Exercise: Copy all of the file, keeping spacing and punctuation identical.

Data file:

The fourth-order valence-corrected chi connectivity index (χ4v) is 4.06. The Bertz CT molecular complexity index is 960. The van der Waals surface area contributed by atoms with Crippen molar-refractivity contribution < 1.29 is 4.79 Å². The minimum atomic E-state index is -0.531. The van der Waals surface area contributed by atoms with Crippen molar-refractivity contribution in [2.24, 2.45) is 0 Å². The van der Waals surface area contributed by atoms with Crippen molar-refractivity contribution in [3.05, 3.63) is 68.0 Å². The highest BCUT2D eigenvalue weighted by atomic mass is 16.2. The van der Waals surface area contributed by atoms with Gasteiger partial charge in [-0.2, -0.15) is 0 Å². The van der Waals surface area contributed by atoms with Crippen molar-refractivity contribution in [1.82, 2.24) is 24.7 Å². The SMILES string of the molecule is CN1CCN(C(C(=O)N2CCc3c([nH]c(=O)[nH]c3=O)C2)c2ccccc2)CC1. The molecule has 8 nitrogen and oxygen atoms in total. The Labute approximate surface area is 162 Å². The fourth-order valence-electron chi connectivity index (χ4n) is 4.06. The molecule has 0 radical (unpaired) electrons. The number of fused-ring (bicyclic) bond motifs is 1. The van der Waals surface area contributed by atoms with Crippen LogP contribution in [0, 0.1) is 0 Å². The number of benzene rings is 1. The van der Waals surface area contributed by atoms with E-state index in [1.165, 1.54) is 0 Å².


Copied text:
The fourth-order valence-corrected chi connectivity index (χ4v) is 4.06. The Bertz CT molecular complexity index is 960. The van der Waals surface area contributed by atoms with Crippen molar-refractivity contribution < 1.29 is 4.79 Å². The minimum atomic E-state index is -0.531. The van der Waals surface area contributed by atoms with Crippen molar-refractivity contribution in [2.24, 2.45) is 0 Å². The van der Waals surface area contributed by atoms with Crippen molar-refractivity contribution in [3.05, 3.63) is 68.0 Å². The highest BCUT2D eigenvalue weighted by atomic mass is 16.2. The van der Waals surface area contributed by atoms with Gasteiger partial charge in [-0.2, -0.15) is 0 Å². The van der Waals surface area contributed by atoms with Crippen molar-refractivity contribution in [1.82, 2.24) is 24.7 Å². The SMILES string of the molecule is CN1CCN(C(C(=O)N2CCc3c([nH]c(=O)[nH]c3=O)C2)c2ccccc2)CC1. The molecule has 8 nitrogen and oxygen atoms in total. The Labute approximate surface area is 162 Å². The fourth-order valence-electron chi connectivity index (χ4n) is 4.06. The molecule has 0 radical (unpaired) electrons. The number of fused-ring (bicyclic) bond motifs is 1. The van der Waals surface area contributed by atoms with Crippen LogP contribution in [0, 0.1) is 0 Å². The number of benzene rings is 1. The van der Waals surface area contributed by atoms with E-state index in [1.165, 1.54) is 0 Å².